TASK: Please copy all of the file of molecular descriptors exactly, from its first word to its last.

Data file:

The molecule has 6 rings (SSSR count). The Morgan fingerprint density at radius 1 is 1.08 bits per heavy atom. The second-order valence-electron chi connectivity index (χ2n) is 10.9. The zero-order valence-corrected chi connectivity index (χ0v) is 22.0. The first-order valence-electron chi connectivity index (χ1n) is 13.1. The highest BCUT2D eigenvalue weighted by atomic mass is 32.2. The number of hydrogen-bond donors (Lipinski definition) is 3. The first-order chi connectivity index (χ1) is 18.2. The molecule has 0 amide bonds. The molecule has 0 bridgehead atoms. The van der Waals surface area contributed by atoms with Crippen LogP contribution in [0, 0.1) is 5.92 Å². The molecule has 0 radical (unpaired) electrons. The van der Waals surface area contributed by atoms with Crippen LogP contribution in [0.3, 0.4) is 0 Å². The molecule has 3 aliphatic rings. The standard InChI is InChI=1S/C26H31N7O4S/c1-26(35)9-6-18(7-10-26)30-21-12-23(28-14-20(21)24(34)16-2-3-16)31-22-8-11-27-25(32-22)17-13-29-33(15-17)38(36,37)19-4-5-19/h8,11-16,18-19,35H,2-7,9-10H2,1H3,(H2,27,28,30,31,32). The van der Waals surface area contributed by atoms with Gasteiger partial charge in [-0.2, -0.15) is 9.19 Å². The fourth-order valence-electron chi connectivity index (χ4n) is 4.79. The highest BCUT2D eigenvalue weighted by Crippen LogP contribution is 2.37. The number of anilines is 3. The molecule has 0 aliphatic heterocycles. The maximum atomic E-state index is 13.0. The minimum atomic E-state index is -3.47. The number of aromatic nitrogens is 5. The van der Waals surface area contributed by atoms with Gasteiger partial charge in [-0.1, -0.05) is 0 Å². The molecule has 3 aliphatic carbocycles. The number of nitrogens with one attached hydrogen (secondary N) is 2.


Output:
The molecule has 6 rings (SSSR count). The Morgan fingerprint density at radius 1 is 1.08 bits per heavy atom. The second-order valence-electron chi connectivity index (χ2n) is 10.9. The zero-order valence-corrected chi connectivity index (χ0v) is 22.0. The first-order valence-electron chi connectivity index (χ1n) is 13.1. The highest BCUT2D eigenvalue weighted by atomic mass is 32.2. The number of hydrogen-bond donors (Lipinski definition) is 3. The first-order chi connectivity index (χ1) is 18.2. The molecule has 0 amide bonds. The molecule has 0 bridgehead atoms. The van der Waals surface area contributed by atoms with Crippen LogP contribution in [0, 0.1) is 5.92 Å². The molecule has 0 radical (unpaired) electrons. The van der Waals surface area contributed by atoms with Crippen LogP contribution in [0.3, 0.4) is 0 Å². The molecule has 3 aliphatic rings. The standard InChI is InChI=1S/C26H31N7O4S/c1-26(35)9-6-18(7-10-26)30-21-12-23(28-14-20(21)24(34)16-2-3-16)31-22-8-11-27-25(32-22)17-13-29-33(15-17)38(36,37)19-4-5-19/h8,11-16,18-19,35H,2-7,9-10H2,1H3,(H2,27,28,30,31,32). The van der Waals surface area contributed by atoms with Gasteiger partial charge in [-0.2, -0.15) is 9.19 Å². The fourth-order valence-electron chi connectivity index (χ4n) is 4.79. The highest BCUT2D eigenvalue weighted by Crippen LogP contribution is 2.37. The number of anilines is 3. The molecule has 0 aliphatic heterocycles. The maximum atomic E-state index is 13.0. The minimum atomic E-state index is -3.47. The number of aromatic nitrogens is 5. The van der Waals surface area contributed by atoms with Gasteiger partial charge in [-0.1, -0.05) is 0 Å². The molecule has 3 aliphatic carbocycles. The number of nitrogens with one attached hydrogen (secondary N) is 2.